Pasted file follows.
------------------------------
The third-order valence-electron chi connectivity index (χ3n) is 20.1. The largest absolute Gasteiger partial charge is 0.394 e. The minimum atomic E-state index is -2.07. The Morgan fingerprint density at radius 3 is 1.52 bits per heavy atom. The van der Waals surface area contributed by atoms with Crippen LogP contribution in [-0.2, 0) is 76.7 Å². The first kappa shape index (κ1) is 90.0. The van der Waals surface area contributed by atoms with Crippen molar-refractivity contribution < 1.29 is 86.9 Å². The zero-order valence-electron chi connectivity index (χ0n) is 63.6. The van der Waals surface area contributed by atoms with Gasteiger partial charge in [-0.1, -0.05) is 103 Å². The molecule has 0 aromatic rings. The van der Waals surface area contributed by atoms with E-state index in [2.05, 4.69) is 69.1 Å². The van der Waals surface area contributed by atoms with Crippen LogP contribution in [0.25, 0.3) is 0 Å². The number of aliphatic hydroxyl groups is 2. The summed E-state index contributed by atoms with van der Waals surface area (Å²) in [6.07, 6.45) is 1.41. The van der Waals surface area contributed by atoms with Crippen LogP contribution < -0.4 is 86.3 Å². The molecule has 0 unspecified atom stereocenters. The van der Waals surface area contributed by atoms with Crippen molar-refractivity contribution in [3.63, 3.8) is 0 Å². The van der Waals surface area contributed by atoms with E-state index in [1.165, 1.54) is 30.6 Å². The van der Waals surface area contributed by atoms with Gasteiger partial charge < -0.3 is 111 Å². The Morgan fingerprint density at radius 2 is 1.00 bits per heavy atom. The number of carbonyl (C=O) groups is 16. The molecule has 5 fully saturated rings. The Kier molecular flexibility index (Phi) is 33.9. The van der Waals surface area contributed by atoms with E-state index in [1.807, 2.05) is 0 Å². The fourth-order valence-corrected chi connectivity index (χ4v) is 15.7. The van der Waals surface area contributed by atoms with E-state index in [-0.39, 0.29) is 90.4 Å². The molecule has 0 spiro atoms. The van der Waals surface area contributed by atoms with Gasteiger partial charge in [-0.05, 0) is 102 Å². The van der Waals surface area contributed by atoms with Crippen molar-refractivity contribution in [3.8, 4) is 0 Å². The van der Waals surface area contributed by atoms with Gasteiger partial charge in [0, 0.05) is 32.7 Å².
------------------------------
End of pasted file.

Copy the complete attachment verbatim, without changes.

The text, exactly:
The third-order valence-electron chi connectivity index (χ3n) is 20.1. The largest absolute Gasteiger partial charge is 0.394 e. The minimum atomic E-state index is -2.07. The Morgan fingerprint density at radius 3 is 1.52 bits per heavy atom. The van der Waals surface area contributed by atoms with Crippen LogP contribution in [-0.2, 0) is 76.7 Å². The first kappa shape index (κ1) is 90.0. The van der Waals surface area contributed by atoms with Crippen molar-refractivity contribution < 1.29 is 86.9 Å². The zero-order valence-electron chi connectivity index (χ0n) is 63.6. The van der Waals surface area contributed by atoms with Gasteiger partial charge in [-0.1, -0.05) is 103 Å². The molecule has 0 aromatic rings. The van der Waals surface area contributed by atoms with E-state index in [2.05, 4.69) is 69.1 Å². The van der Waals surface area contributed by atoms with Crippen LogP contribution in [0.25, 0.3) is 0 Å². The number of aliphatic hydroxyl groups is 2. The summed E-state index contributed by atoms with van der Waals surface area (Å²) in [6.07, 6.45) is 1.41. The van der Waals surface area contributed by atoms with Crippen LogP contribution < -0.4 is 86.3 Å². The molecule has 0 unspecified atom stereocenters. The van der Waals surface area contributed by atoms with Crippen molar-refractivity contribution in [3.63, 3.8) is 0 Å². The van der Waals surface area contributed by atoms with E-state index in [1.165, 1.54) is 30.6 Å². The van der Waals surface area contributed by atoms with Gasteiger partial charge < -0.3 is 111 Å². The Morgan fingerprint density at radius 2 is 1.00 bits per heavy atom. The number of carbonyl (C=O) groups is 16. The molecule has 5 fully saturated rings. The Kier molecular flexibility index (Phi) is 33.9. The van der Waals surface area contributed by atoms with E-state index in [1.807, 2.05) is 0 Å². The fourth-order valence-corrected chi connectivity index (χ4v) is 15.7. The van der Waals surface area contributed by atoms with E-state index in [-0.39, 0.29) is 90.4 Å². The molecule has 0 spiro atoms. The van der Waals surface area contributed by atoms with Gasteiger partial charge in [-0.05, 0) is 102 Å². The van der Waals surface area contributed by atoms with Crippen molar-refractivity contribution in [3.8, 4) is 0 Å². The van der Waals surface area contributed by atoms with Gasteiger partial charge in [0, 0.05) is 32.7 Å².